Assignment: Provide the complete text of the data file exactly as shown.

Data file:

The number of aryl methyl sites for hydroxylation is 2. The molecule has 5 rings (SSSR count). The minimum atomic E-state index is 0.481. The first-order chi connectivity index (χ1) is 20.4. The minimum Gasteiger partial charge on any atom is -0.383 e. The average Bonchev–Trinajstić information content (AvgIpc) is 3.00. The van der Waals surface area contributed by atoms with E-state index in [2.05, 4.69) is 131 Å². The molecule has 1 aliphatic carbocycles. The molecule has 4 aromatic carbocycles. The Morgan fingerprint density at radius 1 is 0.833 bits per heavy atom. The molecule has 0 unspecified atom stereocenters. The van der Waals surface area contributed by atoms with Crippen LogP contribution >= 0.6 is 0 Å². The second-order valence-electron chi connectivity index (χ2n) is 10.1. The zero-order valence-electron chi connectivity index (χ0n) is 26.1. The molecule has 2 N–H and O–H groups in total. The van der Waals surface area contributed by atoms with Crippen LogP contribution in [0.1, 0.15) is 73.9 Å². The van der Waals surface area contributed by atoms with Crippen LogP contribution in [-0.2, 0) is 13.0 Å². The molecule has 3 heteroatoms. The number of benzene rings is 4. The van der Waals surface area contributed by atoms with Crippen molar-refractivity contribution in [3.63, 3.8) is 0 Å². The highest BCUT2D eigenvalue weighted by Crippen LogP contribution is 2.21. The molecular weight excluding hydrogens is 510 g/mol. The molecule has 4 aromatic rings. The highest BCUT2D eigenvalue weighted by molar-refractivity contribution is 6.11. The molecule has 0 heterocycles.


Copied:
The number of aryl methyl sites for hydroxylation is 2. The molecule has 5 rings (SSSR count). The minimum atomic E-state index is 0.481. The first-order chi connectivity index (χ1) is 20.4. The minimum Gasteiger partial charge on any atom is -0.383 e. The average Bonchev–Trinajstić information content (AvgIpc) is 3.00. The van der Waals surface area contributed by atoms with E-state index in [2.05, 4.69) is 131 Å². The molecule has 1 aliphatic carbocycles. The molecule has 4 aromatic carbocycles. The Morgan fingerprint density at radius 1 is 0.833 bits per heavy atom. The molecule has 0 unspecified atom stereocenters. The van der Waals surface area contributed by atoms with Crippen LogP contribution >= 0.6 is 0 Å². The second-order valence-electron chi connectivity index (χ2n) is 10.1. The zero-order valence-electron chi connectivity index (χ0n) is 26.1. The molecule has 2 N–H and O–H groups in total. The van der Waals surface area contributed by atoms with Crippen LogP contribution in [0.1, 0.15) is 73.9 Å². The van der Waals surface area contributed by atoms with Crippen LogP contribution in [-0.2, 0) is 13.0 Å². The molecule has 3 heteroatoms. The number of benzene rings is 4. The van der Waals surface area contributed by atoms with Crippen molar-refractivity contribution in [3.63, 3.8) is 0 Å². The highest BCUT2D eigenvalue weighted by Crippen LogP contribution is 2.21. The molecular weight excluding hydrogens is 510 g/mol. The molecule has 4 aromatic rings. The highest BCUT2D eigenvalue weighted by molar-refractivity contribution is 6.11. The molecule has 0 heterocycles.